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Spokane, Washington  Est. May 19, 1883

U.S. corporate profits soar, taking margins to widest since 1950

By Reade Pickert Bloomberg

A measure of U.S. profit margins has reached its widest since 1950, suggesting that the prices charged by businesses are outpacing their increased costs for production and labor.

After-tax profits as a share of gross value added for non-financial corporations, a measure of aggregate profit margins, improved in the second quarter to 15.5% – the most since 1950 – from 14% in the first quarter, according to Commerce Department figures published Thursday.

The data show that companies overall have comfortably been able to pass on their rising cost of materials and labor to consumers.

With household budgets squeezed by the rising cost of living, some firms have been able to offset any slip in demand by charging more to the customers they’ve retained – though others like Target Corp. saw their inventories swell and were forced to discount prices in order to clear them.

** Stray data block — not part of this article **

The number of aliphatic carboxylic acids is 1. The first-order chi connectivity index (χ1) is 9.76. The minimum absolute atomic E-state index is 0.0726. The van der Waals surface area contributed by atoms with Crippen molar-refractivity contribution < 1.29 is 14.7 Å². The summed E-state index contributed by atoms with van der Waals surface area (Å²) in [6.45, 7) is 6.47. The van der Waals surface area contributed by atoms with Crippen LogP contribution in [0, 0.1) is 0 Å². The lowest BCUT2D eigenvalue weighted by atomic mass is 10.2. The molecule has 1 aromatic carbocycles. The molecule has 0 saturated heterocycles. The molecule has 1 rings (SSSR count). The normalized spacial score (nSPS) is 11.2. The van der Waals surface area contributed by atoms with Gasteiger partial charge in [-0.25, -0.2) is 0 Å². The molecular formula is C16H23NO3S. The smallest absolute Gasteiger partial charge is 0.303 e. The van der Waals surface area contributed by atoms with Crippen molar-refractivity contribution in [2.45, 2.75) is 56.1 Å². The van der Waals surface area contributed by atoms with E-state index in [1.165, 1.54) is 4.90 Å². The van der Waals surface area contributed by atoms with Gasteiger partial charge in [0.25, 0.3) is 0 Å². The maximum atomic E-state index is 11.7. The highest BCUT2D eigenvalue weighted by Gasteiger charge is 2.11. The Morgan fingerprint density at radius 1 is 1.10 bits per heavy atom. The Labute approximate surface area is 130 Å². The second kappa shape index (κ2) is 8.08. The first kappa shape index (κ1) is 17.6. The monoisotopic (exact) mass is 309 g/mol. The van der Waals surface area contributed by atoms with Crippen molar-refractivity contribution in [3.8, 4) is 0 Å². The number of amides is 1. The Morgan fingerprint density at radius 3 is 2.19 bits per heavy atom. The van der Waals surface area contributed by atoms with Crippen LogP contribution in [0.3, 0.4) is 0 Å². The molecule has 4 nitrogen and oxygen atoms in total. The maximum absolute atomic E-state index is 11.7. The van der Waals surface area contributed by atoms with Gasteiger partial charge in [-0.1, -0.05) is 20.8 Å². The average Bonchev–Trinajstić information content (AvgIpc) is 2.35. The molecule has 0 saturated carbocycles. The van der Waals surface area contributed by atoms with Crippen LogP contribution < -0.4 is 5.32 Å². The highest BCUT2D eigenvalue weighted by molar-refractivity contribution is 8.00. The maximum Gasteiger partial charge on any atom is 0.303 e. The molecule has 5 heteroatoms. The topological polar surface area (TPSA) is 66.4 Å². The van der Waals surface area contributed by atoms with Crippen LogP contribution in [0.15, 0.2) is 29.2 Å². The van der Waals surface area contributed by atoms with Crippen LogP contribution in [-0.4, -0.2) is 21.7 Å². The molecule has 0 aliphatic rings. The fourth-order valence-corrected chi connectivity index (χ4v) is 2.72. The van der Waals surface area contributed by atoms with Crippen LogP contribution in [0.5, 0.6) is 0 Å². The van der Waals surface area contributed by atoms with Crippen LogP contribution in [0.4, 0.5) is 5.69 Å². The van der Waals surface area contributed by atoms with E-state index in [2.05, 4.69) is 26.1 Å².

The surge in profits during the pandemic era has fueled a debate about whether companies carry a share of the blame for high inflation, an argument pushed by President Joe Biden’s administration.

Most economists have been skeptical about the idea, though some say that high margins mean there’s room for businesses to accommodate worker demands for better pay without setting off a wage-price spiral.

Adjusted pretax corporate profits increased 6.1% in the April-to-June period from the prior quarter – the fastest pace in a year – after falling 2.2% in the first three months of the year. Profits are up 8.1% from a year earlier.

While companies report individual profits based on historical costs, the government adjusts the figures to reflect the current cost of replacing capital stock such as equipment and structures.

Due to surging inflation, the current replacement costs are much higher.

Excluding that adjustment, as well as one for inventory valuation, after-tax profits climbed 10.4% in the second quarter.